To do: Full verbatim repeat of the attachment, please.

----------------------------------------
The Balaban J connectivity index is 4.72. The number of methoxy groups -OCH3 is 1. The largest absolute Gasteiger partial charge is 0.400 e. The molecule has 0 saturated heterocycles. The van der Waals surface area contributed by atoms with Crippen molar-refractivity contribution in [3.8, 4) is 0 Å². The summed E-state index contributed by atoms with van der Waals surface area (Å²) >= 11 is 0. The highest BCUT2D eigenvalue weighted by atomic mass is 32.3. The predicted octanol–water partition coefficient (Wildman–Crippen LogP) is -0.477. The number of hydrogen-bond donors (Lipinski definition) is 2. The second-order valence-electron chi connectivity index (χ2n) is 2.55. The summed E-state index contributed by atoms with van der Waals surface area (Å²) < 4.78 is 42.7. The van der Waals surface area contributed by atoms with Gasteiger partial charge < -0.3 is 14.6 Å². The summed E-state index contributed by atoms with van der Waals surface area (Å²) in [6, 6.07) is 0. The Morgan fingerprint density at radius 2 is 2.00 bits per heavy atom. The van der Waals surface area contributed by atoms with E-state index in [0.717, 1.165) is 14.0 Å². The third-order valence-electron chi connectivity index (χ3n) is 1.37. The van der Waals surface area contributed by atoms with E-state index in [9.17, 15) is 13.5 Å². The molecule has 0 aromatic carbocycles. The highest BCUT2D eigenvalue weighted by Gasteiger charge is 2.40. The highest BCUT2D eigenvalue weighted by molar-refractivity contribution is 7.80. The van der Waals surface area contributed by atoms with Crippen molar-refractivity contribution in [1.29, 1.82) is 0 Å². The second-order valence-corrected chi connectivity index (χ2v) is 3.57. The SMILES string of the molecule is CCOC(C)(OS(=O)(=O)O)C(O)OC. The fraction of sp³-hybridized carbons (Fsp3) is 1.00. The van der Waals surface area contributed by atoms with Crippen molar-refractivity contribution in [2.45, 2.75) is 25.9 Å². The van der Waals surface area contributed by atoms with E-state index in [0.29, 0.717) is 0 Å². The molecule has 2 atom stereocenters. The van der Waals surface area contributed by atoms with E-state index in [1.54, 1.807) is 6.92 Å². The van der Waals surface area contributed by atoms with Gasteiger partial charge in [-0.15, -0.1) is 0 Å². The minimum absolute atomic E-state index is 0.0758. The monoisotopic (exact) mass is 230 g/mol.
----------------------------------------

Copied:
The Balaban J connectivity index is 4.72. The number of methoxy groups -OCH3 is 1. The largest absolute Gasteiger partial charge is 0.400 e. The molecule has 0 saturated heterocycles. The van der Waals surface area contributed by atoms with Crippen molar-refractivity contribution in [3.8, 4) is 0 Å². The summed E-state index contributed by atoms with van der Waals surface area (Å²) >= 11 is 0. The highest BCUT2D eigenvalue weighted by atomic mass is 32.3. The predicted octanol–water partition coefficient (Wildman–Crippen LogP) is -0.477. The number of hydrogen-bond donors (Lipinski definition) is 2. The second-order valence-electron chi connectivity index (χ2n) is 2.55. The summed E-state index contributed by atoms with van der Waals surface area (Å²) < 4.78 is 42.7. The van der Waals surface area contributed by atoms with Gasteiger partial charge < -0.3 is 14.6 Å². The summed E-state index contributed by atoms with van der Waals surface area (Å²) in [6, 6.07) is 0. The Morgan fingerprint density at radius 2 is 2.00 bits per heavy atom. The van der Waals surface area contributed by atoms with E-state index in [0.717, 1.165) is 14.0 Å². The third-order valence-electron chi connectivity index (χ3n) is 1.37. The van der Waals surface area contributed by atoms with E-state index in [9.17, 15) is 13.5 Å². The molecule has 0 aromatic carbocycles. The highest BCUT2D eigenvalue weighted by Gasteiger charge is 2.40. The highest BCUT2D eigenvalue weighted by molar-refractivity contribution is 7.80. The van der Waals surface area contributed by atoms with Crippen molar-refractivity contribution in [1.29, 1.82) is 0 Å². The second-order valence-corrected chi connectivity index (χ2v) is 3.57. The SMILES string of the molecule is CCOC(C)(OS(=O)(=O)O)C(O)OC. The fraction of sp³-hybridized carbons (Fsp3) is 1.00. The van der Waals surface area contributed by atoms with Crippen molar-refractivity contribution in [2.45, 2.75) is 25.9 Å². The van der Waals surface area contributed by atoms with E-state index in [0.29, 0.717) is 0 Å². The molecule has 2 atom stereocenters. The van der Waals surface area contributed by atoms with E-state index in [1.54, 1.807) is 6.92 Å². The van der Waals surface area contributed by atoms with Gasteiger partial charge in [-0.15, -0.1) is 0 Å². The minimum absolute atomic E-state index is 0.0758. The monoisotopic (exact) mass is 230 g/mol.